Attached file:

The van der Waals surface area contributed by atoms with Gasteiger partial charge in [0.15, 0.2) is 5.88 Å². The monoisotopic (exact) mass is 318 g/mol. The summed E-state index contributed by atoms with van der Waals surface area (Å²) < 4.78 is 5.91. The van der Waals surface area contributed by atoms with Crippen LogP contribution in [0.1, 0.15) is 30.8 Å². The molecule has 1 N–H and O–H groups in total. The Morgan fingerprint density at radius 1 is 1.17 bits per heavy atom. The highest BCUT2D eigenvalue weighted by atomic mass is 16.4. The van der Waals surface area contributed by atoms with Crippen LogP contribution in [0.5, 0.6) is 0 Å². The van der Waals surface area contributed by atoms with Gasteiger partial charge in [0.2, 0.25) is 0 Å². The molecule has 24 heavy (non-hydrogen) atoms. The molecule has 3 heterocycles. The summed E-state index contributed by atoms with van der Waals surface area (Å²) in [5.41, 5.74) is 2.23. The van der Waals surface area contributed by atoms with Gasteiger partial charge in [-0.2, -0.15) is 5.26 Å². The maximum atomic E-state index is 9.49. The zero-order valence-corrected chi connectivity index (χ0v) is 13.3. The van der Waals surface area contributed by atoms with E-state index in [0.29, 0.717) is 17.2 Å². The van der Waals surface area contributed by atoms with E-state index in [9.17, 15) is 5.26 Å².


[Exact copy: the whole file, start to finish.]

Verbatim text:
The van der Waals surface area contributed by atoms with Gasteiger partial charge in [0.15, 0.2) is 5.88 Å². The monoisotopic (exact) mass is 318 g/mol. The summed E-state index contributed by atoms with van der Waals surface area (Å²) < 4.78 is 5.91. The van der Waals surface area contributed by atoms with Crippen LogP contribution in [0.1, 0.15) is 30.8 Å². The molecule has 1 N–H and O–H groups in total. The Morgan fingerprint density at radius 1 is 1.17 bits per heavy atom. The highest BCUT2D eigenvalue weighted by atomic mass is 16.4. The van der Waals surface area contributed by atoms with Crippen LogP contribution in [0.5, 0.6) is 0 Å². The van der Waals surface area contributed by atoms with Gasteiger partial charge in [0.2, 0.25) is 0 Å². The molecule has 24 heavy (non-hydrogen) atoms. The molecule has 3 heterocycles. The summed E-state index contributed by atoms with van der Waals surface area (Å²) in [5.41, 5.74) is 2.23. The van der Waals surface area contributed by atoms with Gasteiger partial charge in [-0.2, -0.15) is 5.26 Å². The maximum atomic E-state index is 9.49. The zero-order valence-corrected chi connectivity index (χ0v) is 13.3. The van der Waals surface area contributed by atoms with E-state index in [0.29, 0.717) is 17.2 Å². The van der Waals surface area contributed by atoms with E-state index in [9.17, 15) is 5.26 Å².